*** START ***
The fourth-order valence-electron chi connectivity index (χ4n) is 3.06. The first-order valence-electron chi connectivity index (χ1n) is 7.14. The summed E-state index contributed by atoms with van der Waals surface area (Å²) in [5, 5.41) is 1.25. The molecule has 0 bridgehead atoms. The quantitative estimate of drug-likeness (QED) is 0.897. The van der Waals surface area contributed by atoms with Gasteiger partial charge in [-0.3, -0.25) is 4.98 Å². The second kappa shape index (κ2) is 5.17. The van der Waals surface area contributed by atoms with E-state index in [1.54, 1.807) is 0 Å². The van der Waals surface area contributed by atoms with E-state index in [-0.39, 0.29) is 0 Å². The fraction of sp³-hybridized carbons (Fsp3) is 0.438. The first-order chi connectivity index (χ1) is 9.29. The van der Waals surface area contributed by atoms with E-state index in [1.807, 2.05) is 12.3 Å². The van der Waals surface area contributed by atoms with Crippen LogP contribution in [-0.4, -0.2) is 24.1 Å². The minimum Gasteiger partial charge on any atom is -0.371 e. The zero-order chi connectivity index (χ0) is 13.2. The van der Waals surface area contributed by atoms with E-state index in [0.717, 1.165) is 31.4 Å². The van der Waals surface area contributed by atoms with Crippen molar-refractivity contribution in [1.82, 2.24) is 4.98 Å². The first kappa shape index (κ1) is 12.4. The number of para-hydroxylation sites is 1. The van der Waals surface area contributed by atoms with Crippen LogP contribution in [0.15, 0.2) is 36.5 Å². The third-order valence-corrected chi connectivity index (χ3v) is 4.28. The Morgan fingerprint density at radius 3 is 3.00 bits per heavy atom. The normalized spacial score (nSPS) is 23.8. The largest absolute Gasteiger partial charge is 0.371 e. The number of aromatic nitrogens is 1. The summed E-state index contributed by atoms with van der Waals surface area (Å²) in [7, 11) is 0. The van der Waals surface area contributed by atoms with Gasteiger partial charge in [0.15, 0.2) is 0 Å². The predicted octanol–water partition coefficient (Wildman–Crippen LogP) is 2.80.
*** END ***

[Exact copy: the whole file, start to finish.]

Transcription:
The fourth-order valence-electron chi connectivity index (χ4n) is 3.06. The first-order valence-electron chi connectivity index (χ1n) is 7.14. The summed E-state index contributed by atoms with van der Waals surface area (Å²) in [5, 5.41) is 1.25. The molecule has 0 bridgehead atoms. The quantitative estimate of drug-likeness (QED) is 0.897. The van der Waals surface area contributed by atoms with Gasteiger partial charge in [-0.3, -0.25) is 4.98 Å². The second kappa shape index (κ2) is 5.17. The van der Waals surface area contributed by atoms with E-state index in [1.54, 1.807) is 0 Å². The van der Waals surface area contributed by atoms with E-state index in [-0.39, 0.29) is 0 Å². The fraction of sp³-hybridized carbons (Fsp3) is 0.438. The first-order chi connectivity index (χ1) is 9.29. The van der Waals surface area contributed by atoms with E-state index in [1.807, 2.05) is 12.3 Å². The van der Waals surface area contributed by atoms with Crippen LogP contribution in [-0.4, -0.2) is 24.1 Å². The minimum Gasteiger partial charge on any atom is -0.371 e. The zero-order chi connectivity index (χ0) is 13.2. The van der Waals surface area contributed by atoms with E-state index in [0.717, 1.165) is 31.4 Å². The van der Waals surface area contributed by atoms with Crippen molar-refractivity contribution in [1.82, 2.24) is 4.98 Å². The first kappa shape index (κ1) is 12.4. The number of para-hydroxylation sites is 1. The van der Waals surface area contributed by atoms with Crippen LogP contribution in [0.15, 0.2) is 36.5 Å². The third-order valence-corrected chi connectivity index (χ3v) is 4.28. The Morgan fingerprint density at radius 3 is 3.00 bits per heavy atom. The normalized spacial score (nSPS) is 23.8. The largest absolute Gasteiger partial charge is 0.371 e. The number of aromatic nitrogens is 1. The summed E-state index contributed by atoms with van der Waals surface area (Å²) in [7, 11) is 0. The van der Waals surface area contributed by atoms with Gasteiger partial charge in [0.15, 0.2) is 0 Å². The predicted octanol–water partition coefficient (Wildman–Crippen LogP) is 2.80.